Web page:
How I Take Care of Myself Now That I Have Both a Mental Illness and Autoimmune Disease


Long before I knew I had an autoimmune disease, I had a diagnosis for bipolar disorder II. I received treatment with meds and periods of counseling during challenging episodes. Although managing my life with this undesired companion was at times exhausting, I felt we had developed a mostly successful partnership.

My unwanted companion taught me some important things, like what I do to my body has a drastic impact on my mind, that procrastination is a symptom of my depression and that depression lies. This knowledge gave rise to a set of practices and choices, some of which seem obvious and others only I truly understand.

My practices included getting eight hours of sleep, reducing my pot-a-day coffee habit to   two 6-ounce cups and cutting my alcohol intake to a glass of wine or a beer on special occasions. Knowing procrastination is part of my depression and that depression lies meant coaxing myself to do the most basic activities. “If you get out of bed, you can have coffee. If you do the dishes and tidy the kitchen, you can watch some TV. If you finish the assignment, you can phone a friend.”

During rough times, getting anything done, even taking a shower, involved having a conversation with myself. “You’ll feel better once you don’t have greasy hair.” When I felt too awful to do something, I reminded myself how much better I would feel once it was done. It led to one of my fundamental survival principles: Don’t take your emotional temperature before you do stuff, and it’s corollary: you can do some of your best work on your worst days.

If you enjoy good health, it’s unlikely you have to tell yourself this on a regular basis. And if your health is crap and you’re able to tell yourself this, you are in what I call the “miserable functional zone.” You may not be well. If you were, you probably would not have to talk yourself into putting on pants and eating breakfast. That said, there’s a point when you can no longer talk yourself into anything, even ringing a magic bell that would restore your life to what it was before any of this happened. Please talk to someone sooner rather than later. No one should have to talk themselves into pants and breakfast, which is why my mood stabilizer got boosted with an antidepressant.

I also made some significant choices to accommodate my unwanted companion. I decided not to live alone, as much as I loved the privacy. Having roommates meant I couldn’t isolate myself completely, even if I did choose to stay in. I learned there’s nothing like physical activity to take you out of your head, so as I progressed through school slowly, with a lighter course load, I worked as a retail merchandiser. Whether I was off-loading freight or carting shelves up and down ladders to build displays, my days were physically demanding. It became clear this was positive for my health, if not my bank account, so I kept doing it, even after I graduated.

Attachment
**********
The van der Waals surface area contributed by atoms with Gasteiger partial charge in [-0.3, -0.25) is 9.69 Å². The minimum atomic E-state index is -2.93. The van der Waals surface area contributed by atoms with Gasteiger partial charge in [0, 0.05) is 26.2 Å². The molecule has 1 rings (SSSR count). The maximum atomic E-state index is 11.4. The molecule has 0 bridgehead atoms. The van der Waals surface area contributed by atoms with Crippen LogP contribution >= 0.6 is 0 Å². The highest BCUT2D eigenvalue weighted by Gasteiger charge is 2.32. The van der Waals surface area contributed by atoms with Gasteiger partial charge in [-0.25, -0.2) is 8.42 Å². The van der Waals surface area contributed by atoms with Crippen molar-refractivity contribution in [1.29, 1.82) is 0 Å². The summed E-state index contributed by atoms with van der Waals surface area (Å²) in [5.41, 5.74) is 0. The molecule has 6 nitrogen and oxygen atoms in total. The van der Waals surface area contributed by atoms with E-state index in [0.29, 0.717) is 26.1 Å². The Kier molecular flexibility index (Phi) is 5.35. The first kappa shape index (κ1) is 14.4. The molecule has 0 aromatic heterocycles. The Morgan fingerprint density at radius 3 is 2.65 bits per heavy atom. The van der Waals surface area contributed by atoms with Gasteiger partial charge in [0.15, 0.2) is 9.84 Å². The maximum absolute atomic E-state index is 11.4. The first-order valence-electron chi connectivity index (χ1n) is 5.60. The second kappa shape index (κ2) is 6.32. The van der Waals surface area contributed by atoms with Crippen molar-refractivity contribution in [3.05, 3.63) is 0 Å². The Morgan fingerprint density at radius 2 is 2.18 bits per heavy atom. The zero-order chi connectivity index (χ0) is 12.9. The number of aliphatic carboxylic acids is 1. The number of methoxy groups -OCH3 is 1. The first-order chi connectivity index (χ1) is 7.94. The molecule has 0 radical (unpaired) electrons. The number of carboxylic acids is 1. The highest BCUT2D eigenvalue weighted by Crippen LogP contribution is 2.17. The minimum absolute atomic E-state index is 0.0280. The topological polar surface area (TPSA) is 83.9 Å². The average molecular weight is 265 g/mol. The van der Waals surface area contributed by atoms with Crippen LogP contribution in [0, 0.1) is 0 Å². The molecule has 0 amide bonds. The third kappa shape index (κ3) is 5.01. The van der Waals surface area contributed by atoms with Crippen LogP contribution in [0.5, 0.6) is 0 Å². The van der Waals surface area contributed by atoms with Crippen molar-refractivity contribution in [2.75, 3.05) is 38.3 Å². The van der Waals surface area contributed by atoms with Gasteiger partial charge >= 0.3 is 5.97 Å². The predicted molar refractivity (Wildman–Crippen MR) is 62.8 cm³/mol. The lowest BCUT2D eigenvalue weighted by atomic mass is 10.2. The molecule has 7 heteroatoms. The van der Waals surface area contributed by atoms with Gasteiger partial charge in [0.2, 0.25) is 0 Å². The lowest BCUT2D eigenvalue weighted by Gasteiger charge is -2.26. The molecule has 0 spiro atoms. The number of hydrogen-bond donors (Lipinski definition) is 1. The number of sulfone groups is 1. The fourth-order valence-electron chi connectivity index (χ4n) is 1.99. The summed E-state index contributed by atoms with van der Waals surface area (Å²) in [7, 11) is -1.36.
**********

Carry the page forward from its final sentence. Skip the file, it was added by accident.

Eventually, I grew too sick from my undiagnosed autoimmune disease to keep up with the physical demands of my work. I took some time to rebuild my strength after my diagnosis, thinking I would soon be able to go back to life as I knew it. I did go back to work for a short amount of time, but soon I needed to take more time off. Rinse, lather, repeat. It was a humiliating cycle. I recently learned my diagnosis was part of a boxed set, and I have finally surrendered to the reality that my body can’t do everything it once did — even the things that were for my health.

Instead of telling myself to forget about how I feel because I know I will feel better once the task is done, I now have to assess how I feel so I can count my spoons and figure out what I can get done. I have spent my share of time being angry about this, but I’m beginning to learn to co-exist with my newest companion. I have a good track record in the department of unlikely partnerships. I will find new practices that sustain the combined demands of mental and physical illness. It shouldn’t be so difficult to reconcile this. At its core, self-care is about gentleness and respect. Respecting your own limits, as they vary from day to day and moment to moment, as opposed to the limits others place on you.

But right this minute, I am finding it difficult because all those years I struggled with mental illness, I lived with a single goal: Show up. I told myself I didn’t have to smile, be brilliant or pass the exam. I just had to show up. Punch the clock. Meet my friends. Write my name in the top right hand corner.

Now I’m trying to figure out what showing up looks like when you can’t leave the house to go to work in the morning and you have to sit down for a break part way through the dishes.

It isn’t true anymore. I don’t feel better when it’s done. I feel exhausted before, during and after each task I undertake. The sense of victory over small accomplishments eludes me, except on the best of days.

Here is what I know for sure: Today, showing up means opening the document and facing the blinking cursor on the screen. And for now, my job is to find the practices that will help me thrive in this next phase of my life.

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